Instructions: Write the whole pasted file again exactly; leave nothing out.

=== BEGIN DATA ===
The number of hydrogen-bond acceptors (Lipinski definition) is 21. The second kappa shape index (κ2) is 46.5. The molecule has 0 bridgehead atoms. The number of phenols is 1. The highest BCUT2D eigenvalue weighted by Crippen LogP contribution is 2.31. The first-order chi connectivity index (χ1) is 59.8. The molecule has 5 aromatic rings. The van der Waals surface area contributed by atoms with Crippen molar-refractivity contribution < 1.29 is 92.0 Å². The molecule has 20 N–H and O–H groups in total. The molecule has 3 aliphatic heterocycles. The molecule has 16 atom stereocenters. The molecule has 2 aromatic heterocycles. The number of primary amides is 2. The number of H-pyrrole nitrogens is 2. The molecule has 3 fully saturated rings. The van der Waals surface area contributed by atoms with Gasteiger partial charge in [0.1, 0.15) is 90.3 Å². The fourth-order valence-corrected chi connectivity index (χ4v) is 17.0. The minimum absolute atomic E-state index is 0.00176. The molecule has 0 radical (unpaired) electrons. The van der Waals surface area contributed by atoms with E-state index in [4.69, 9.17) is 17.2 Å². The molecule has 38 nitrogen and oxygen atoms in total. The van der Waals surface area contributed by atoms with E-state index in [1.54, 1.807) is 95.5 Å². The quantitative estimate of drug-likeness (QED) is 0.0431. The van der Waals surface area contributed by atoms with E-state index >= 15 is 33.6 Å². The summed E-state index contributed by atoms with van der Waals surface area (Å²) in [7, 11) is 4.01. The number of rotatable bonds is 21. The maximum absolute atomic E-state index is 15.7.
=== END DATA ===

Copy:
The number of hydrogen-bond acceptors (Lipinski definition) is 21. The second kappa shape index (κ2) is 46.5. The molecule has 0 bridgehead atoms. The number of phenols is 1. The highest BCUT2D eigenvalue weighted by Crippen LogP contribution is 2.31. The first-order chi connectivity index (χ1) is 59.8. The molecule has 5 aromatic rings. The van der Waals surface area contributed by atoms with Crippen molar-refractivity contribution < 1.29 is 92.0 Å². The molecule has 20 N–H and O–H groups in total. The molecule has 3 aliphatic heterocycles. The molecule has 16 atom stereocenters. The molecule has 2 aromatic heterocycles. The number of primary amides is 2. The number of H-pyrrole nitrogens is 2. The molecule has 3 fully saturated rings. The van der Waals surface area contributed by atoms with Gasteiger partial charge in [0.1, 0.15) is 90.3 Å². The fourth-order valence-corrected chi connectivity index (χ4v) is 17.0. The minimum absolute atomic E-state index is 0.00176. The molecule has 0 radical (unpaired) electrons. The van der Waals surface area contributed by atoms with E-state index in [4.69, 9.17) is 17.2 Å². The molecule has 38 nitrogen and oxygen atoms in total. The van der Waals surface area contributed by atoms with E-state index in [1.54, 1.807) is 95.5 Å². The quantitative estimate of drug-likeness (QED) is 0.0431. The van der Waals surface area contributed by atoms with E-state index >= 15 is 33.6 Å². The summed E-state index contributed by atoms with van der Waals surface area (Å²) in [7, 11) is 4.01. The number of rotatable bonds is 21. The maximum absolute atomic E-state index is 15.7.